A Shot of Intellect - The Milgrim Experiments on Obedience -
A psychologist, Stanley Milgrim, from Yale University is credited for performing a set of frightening experiments on obedience in the 1960s. These experiments established how situations can dominate an individual’s conscience.
The results of these studies have often been used to account for some of the most horrific acts in history like the My Lai massacre, the Rwandan genocide, and the Holocaust.
The subjects in the experiment were drawn from a vast diverse background and different walks of life. They all accepted a compensation of $4.50 per hour to take part in the experiment on learning and punishment.
The subjects were instructed by a doctor, dressed in a white coat, to serve as “teachers” by reading a data list of associations to a “learner,” who in the case study was out of view but could listen in a room nearby. If an incorrect answer was given by the learner, then the teacher was commanded to give the learner an electric shock: the voltage increased after every wrong response. The electric shock values were labeled from “slight shock-15 volts” to “danger: severe shock-450 volts.”
The actual experiment was on the subjects, the teachers, to help understand what level of punishment they would direct. The learner, an actor, would cry out that they couldn’t handle the pain at 180 volts. By 300 volts, the learner would refuse to participate and by 330 volts the learner would remain silent. Much to the dismay of Milgrim, 65 percent of the teachers continued to pushish the learner at 450 volts: even if they were made aware that the learner had a heart condition.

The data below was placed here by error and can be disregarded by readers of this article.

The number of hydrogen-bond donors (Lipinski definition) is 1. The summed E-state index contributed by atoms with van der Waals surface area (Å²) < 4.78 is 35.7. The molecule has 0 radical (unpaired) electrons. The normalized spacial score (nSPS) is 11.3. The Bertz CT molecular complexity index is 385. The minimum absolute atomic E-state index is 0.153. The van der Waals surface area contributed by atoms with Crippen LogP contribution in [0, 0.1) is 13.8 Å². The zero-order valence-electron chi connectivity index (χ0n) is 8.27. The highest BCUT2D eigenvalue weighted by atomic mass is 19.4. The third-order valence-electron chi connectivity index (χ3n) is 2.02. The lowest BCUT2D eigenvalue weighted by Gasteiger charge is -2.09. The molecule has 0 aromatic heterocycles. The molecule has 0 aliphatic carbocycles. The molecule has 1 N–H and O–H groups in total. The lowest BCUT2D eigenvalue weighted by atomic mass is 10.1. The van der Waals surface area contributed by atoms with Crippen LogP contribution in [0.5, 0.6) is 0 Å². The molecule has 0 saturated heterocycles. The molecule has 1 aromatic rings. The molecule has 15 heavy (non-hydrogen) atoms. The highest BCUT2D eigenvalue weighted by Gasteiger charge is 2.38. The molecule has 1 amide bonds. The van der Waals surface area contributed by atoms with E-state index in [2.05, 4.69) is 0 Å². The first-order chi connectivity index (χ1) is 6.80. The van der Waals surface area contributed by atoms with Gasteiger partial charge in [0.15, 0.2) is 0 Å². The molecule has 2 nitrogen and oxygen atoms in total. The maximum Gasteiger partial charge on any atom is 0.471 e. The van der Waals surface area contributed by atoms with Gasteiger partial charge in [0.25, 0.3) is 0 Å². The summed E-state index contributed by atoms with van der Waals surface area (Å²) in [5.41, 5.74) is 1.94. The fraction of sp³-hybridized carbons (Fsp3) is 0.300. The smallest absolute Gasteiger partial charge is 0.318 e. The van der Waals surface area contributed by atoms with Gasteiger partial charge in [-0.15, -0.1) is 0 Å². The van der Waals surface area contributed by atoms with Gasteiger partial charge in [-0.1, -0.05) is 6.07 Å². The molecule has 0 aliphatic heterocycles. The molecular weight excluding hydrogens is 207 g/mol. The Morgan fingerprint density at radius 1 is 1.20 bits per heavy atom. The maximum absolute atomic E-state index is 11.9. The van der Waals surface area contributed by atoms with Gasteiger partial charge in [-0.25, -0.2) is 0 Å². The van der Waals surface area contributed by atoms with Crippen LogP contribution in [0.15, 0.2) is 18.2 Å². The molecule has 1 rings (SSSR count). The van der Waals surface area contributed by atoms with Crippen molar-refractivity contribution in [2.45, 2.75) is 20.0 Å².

The majority of teachers showed signs of being stressed and disturbed, often sweating profusely and biting their lips. Yet, with the persuasion of the white-coated authoritarian experimenter, they sustained and continued in spite of their moral qualms.
The results astonished and appalled the academic community for using ethically questionable methods and for the frightening results. The research illustrated how ordinary people could be induced to perform inhuman acts simply by the presence of authority. The studies showed similar results of obedience from both women and men.
The study also concluded that the more psychological distance the subject had from the victim, the higher probability they had to follow orders till the end. If the teacher read only the list of questions, but didn’t administer the shocks, 90 percent would complete the experiment. If the teacher had to touch the learner in order to administer the shocks, only 30 percent would reach to the end with 450 volts.
The Milgrim experiments have been duplicated throughout various countries and have all achieved similar results.